Eight-month-old bottlenose dolphin Vidalia had been entangled by discarded fishing line for half his life. Since his November rescue and release, however, he’s so busy making up for lost time that the photographer couldn’t even get a recent decent picture of him. While he races around invisibly, his mom Valiant slid down a modest mound as a dolphin dipped into green glass.
The mother dolphin Valiant was either teasing or testy with her son Vidalia last Sunday. I wasn’t sure which. Maternal irritation is rare to see at sea. I don’t claim to know when wild dolphins are teasing each other. But their subsequent behavior says she wasn’t testy.
The mother dolphin had just surfaced when her yearling son Vidalia bopped out of the water next to her. Maybe he accidentally struck her. Maybe his ceaseless activity ran into one of those invisible walls by which baby animals from monkeys to elephants learn the limits of behavior in their society. Maybe mother decided to bop her baby playfully.
What she did was arch over the surface and deliberately plunge down on her calf, sinking them both into the invisible depths.
That let off steam, albeit temporarily. Side-by-side, mother and son meandered north from one bay to the next. En route, mother picked up an orange leaf in her mouth and carried it briefly; I recalled the time she carried a hapless flounder the same way through crystalline turquoise waters (Dolphin Watch’s Playing with your food).
As mom flirted with the leaf, calf Vidalia pitched and presented his belly to her. In dolphin terms, this is an invitation to interact, kind of like a human smile. I don’t know if mother “smiled” back but she released the orange leaf, which floated away. Vidalia ducked underneath her and nursed.
That revved his engines again. While his mother stayed their course, he zipped around her in large circles like a wild horse galloping along the fence line of a big corral to avoid the person standing in the middle of it, except that his circles were shaped more like blobs rising in a Lava Lamp. He was in the “speed stage” of bottlenose dolphin calf development, a stage where calves appear to be testing their powers of acceleration.
Vidalia will be a year old next month. Developmentally speaking, his “speed stage” of zooming and zipping around the seas was several months late.
Had entanglement in fishing line cut into his normal infant development as well as his tender dolphin skin?
After becoming entangled in his fifth month of life, Vidalia spent his time mainly gyrating to try to free himself from his fishing line body noose.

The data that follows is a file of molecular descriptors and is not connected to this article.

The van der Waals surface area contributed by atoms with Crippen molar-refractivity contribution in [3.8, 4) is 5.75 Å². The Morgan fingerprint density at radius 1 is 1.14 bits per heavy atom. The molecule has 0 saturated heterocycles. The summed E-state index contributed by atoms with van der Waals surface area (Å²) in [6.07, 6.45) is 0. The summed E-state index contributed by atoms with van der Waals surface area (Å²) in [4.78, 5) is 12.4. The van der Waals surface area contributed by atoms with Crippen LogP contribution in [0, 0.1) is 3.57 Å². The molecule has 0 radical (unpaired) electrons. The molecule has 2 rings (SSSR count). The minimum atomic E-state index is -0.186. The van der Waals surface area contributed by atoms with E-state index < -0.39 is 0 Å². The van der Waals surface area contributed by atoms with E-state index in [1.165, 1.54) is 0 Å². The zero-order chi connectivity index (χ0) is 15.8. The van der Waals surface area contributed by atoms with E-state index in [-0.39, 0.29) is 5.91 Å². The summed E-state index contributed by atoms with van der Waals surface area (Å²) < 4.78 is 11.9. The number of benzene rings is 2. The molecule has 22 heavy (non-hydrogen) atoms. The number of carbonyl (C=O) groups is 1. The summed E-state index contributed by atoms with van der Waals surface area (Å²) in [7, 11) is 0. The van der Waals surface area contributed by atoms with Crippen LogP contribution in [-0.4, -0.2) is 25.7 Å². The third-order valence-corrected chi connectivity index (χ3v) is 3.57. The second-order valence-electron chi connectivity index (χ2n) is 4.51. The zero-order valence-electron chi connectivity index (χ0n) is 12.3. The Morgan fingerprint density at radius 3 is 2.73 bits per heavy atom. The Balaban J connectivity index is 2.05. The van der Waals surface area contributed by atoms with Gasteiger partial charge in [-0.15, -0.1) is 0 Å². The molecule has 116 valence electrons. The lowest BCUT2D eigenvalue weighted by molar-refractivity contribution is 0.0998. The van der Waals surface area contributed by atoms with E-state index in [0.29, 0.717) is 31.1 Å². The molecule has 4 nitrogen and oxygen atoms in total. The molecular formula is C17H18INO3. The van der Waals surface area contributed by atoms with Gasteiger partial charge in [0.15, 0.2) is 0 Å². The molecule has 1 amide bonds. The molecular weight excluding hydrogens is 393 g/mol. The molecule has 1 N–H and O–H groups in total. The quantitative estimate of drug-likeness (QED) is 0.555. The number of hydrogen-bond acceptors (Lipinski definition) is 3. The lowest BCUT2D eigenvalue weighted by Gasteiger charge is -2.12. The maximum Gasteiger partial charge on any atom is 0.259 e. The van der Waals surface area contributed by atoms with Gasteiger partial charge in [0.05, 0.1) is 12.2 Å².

We didn’t see him do the things that kid dolphins his age do. We never him repeat a behavior as if practicing it (like tailslapping or pushing himself vertically out of the water in a spyhop). We never him saw play with other calves.
We never saw him experiment with play-feeding behavior called snagging. Snagging involves following tiny fish close enough to pelt them with childish blasts of echolocation to test its stunning power. He may have snagged a fish successfully and even tasted it tentatively. But like a bit in a horse’s mouth, the “bit” of fishing line drawn across the back of his throat would have blocked any fish he tried to swallow and presumably made nursing more palatable.
We stopped so that Capt. John Heidemann could haul a massive waterlogged plank onto our boat; any boat that hit it would be seriously damaged. That took a while, during which a passing boat provided more diversion. Mom Valiant slid down the wake that spread out perpendicularly as the boat passed, flowing suspended down its face like a dolphin dipped into green glass. Then she resumed her trek into the next bay, Vidalia dashing around nearby.
When we caught up to them, Vidalia had caught up to her and was repeating his bids to nurse. These involved swimming upside down under his mom, revealed by his little white belly gleaming up through green seas like milk spilt a foot below the surface. Although year-old bottlenose dolphin calves still nurse, it’s rare to see this so bluntly.
When he surfaced, he clambered onto her back the way he did when he was entangled in fishing line and potentially exhausted from trying to free himself of it. I was stunned. Clambering is extremely rare.
At this point, clambering was presumably unnecessary. Had he learned to connect it with nursing?
If so, might clambering be something animal behaviorists call “superstitious” behavior? Animals (and people) tend to develop superstitious behavior when they’ve been shocked by something and repeat their shaken response in the absence of the frightening stimulus. A horse that shies from a bird suddenly flushing out of the foliage along a bridle path may continue to shy at that spot though the startling bird is no longer there. Shying (pointlessly) is the superstitious behavior.
I’ve only seen clambering one other time: by big bull Twin Dip (Dolphin Watch’s An ungodly glow). Intriguingly, he’s the bull most likely to be Vidalia’s father.
It was understandable if Vidalia showed some developmental delays. When you’re busy fighting that which binds you, you can’t work on much else.
Ah, but that was yesterday and this was today. He’s free now.
At the end of our observation last Sunday, the distance between Vidalia and his mom was somewhere between the length of a basketball court and a football field, which is developmentally advanced for a calf his age. I’m betting he catches up just fine.
Dr. Weaver studies wild dolphins under federal permit 16299, National Oceanic and Atmospheric Administration. Send her an email at firstname.lastname@example.org or visit her website www.dolphinsuperstore.com. Read her Dolphin Watch column weekly at www.TBNweekly.com. NOAA advises anyone who sees a stranded dolphin in the Gulf of Mexico to call 877-942-5343 or 877-433-8299.